The AU Agenda 2063
The AU’s Agenda 2063 is to lead Africa towards the “Africa we want”; one with a more prosperous future in which all its citizens, young, old, male, female, rural, urban, of all creeds and backgrounds, are empowered to realise their full potential, live with satisfaction and pride about their continent; a future with healthy, well-educated people living in robust and developed economies. Aspiration 6 of Agenda 2063 particularly talks of “an Africa whose development is people-driven, relying on the potential of African people, especially its women, youth and caring for children”.
The Global Entrepreneurship Network (GEN) Africa fully embraces the ideals of Agenda 2063. For example, 22 On Sloane, the GEN’s innovative start-up campus, offers disruptive start-ups and innovative SMEs a complete turnkey solution to scale, from the initial idea all the way to commercialisation, source funding opportunities and access to markets.
Its aim is to nurture the entrepreneurial mindset, ensure their sustainability, explore development of new industries and contribute towards job creation in Africa.
The African Continental Free Trade Area (AfCFTA)
After two years of negotiations, one of the AU’s flagship projects for greater African integration is now a reality. To further solidify the continent’s collaborative efforts to strengthen economic prowess, and in so doing empower its people more, 44 African countries recently signed the historic trade agreement to open the paths to a liberalised market across the continent.
Known as the African Continental Free Trade Area (AfCFTA), the agreement follows the EU’s version and was signed this year during the 10th ordinary session of the AU Heads of State Summit, held in the Rwandan capital, Kigali.
At the historic event, 19 presidents were present, as well as various prime ministers and government representatives to sign for their respective countries. The AfCFTA is now the world’s largest free trade area since the World Trade Organisation was formed in 1995 and is expected to culminate in the creation of the almost $3trillion (R38.23 trillion) African trade bloc.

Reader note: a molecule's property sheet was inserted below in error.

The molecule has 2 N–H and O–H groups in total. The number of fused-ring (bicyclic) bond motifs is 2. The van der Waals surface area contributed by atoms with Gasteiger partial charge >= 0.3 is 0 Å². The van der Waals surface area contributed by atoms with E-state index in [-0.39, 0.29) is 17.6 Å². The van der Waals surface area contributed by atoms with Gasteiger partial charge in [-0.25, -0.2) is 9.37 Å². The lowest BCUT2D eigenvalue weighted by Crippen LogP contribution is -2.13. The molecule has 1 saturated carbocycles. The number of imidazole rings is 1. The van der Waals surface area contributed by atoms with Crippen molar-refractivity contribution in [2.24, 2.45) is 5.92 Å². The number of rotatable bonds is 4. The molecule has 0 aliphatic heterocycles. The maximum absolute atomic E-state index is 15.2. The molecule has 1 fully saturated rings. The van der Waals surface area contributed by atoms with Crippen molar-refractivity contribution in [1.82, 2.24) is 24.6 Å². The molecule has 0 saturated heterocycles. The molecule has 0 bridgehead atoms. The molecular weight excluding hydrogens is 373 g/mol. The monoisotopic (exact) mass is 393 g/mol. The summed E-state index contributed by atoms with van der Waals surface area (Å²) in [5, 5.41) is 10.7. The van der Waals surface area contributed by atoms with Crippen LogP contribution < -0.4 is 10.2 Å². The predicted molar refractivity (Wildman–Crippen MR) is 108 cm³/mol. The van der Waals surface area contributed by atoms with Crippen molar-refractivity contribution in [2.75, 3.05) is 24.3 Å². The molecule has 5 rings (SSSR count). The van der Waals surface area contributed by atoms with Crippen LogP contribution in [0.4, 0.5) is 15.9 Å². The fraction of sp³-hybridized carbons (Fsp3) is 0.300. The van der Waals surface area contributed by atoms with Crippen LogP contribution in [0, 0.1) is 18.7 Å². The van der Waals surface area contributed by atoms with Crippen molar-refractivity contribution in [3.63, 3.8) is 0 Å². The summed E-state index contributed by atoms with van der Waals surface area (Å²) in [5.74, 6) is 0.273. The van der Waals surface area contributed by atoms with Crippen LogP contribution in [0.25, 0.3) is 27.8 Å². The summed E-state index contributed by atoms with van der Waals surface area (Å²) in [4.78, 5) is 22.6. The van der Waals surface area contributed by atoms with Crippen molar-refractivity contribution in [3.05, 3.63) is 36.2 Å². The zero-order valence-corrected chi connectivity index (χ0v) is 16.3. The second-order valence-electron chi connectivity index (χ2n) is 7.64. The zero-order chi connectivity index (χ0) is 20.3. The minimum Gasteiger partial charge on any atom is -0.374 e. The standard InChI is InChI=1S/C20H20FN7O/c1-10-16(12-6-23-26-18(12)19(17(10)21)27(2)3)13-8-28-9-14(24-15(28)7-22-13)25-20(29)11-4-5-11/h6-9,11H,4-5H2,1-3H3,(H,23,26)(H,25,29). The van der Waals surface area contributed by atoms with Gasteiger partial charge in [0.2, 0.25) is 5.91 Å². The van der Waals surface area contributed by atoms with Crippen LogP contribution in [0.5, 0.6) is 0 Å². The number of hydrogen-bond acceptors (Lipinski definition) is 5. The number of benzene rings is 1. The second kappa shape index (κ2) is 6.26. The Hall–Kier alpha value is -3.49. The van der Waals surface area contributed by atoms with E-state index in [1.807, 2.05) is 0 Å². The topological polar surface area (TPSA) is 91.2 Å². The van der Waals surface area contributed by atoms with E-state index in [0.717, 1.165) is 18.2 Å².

Key challenges for African start-ups
Though the African start-up ecosystem continues to advance, there are still a few challenges that hinder start-up growth on the continent. According to a recent study conducted by 22 On Sloane, here are some of the key challenges faced by African start-ups: inadequate analysis of the need; inadequate infrastructure; access to start-up financing; unfair competition by big business; and lack of targeted business support programmes.
Join GENAfrica to celebrate Africa Day
GEN Africa represents 42 countries on the continent with more than 1million networks within the ecosystem. We offer an exciting platform to encourage intra-continental trade by offering market research, access markets and entrepreneurship exchange programmes and technical skills, to name a few.
Please join us on Africa Day for an informal networking and drinks session with our resident start-ups, entrepreneurs and business chambers from across the continent and 20 MBA students from George Washington University.
The networking is from 4pm to 6pm on Friday, May 25. Dress code is African attire. For more information on the 22 On Sloane Africa Day Networking session, please visit www.22onsloane.co.za
Kizito Okechukwu is the executive head of SEA Africa and co-chairperson of GEN Africa, 22 On Sloane. 22 On Sloane is Africa’s largest start-up campus.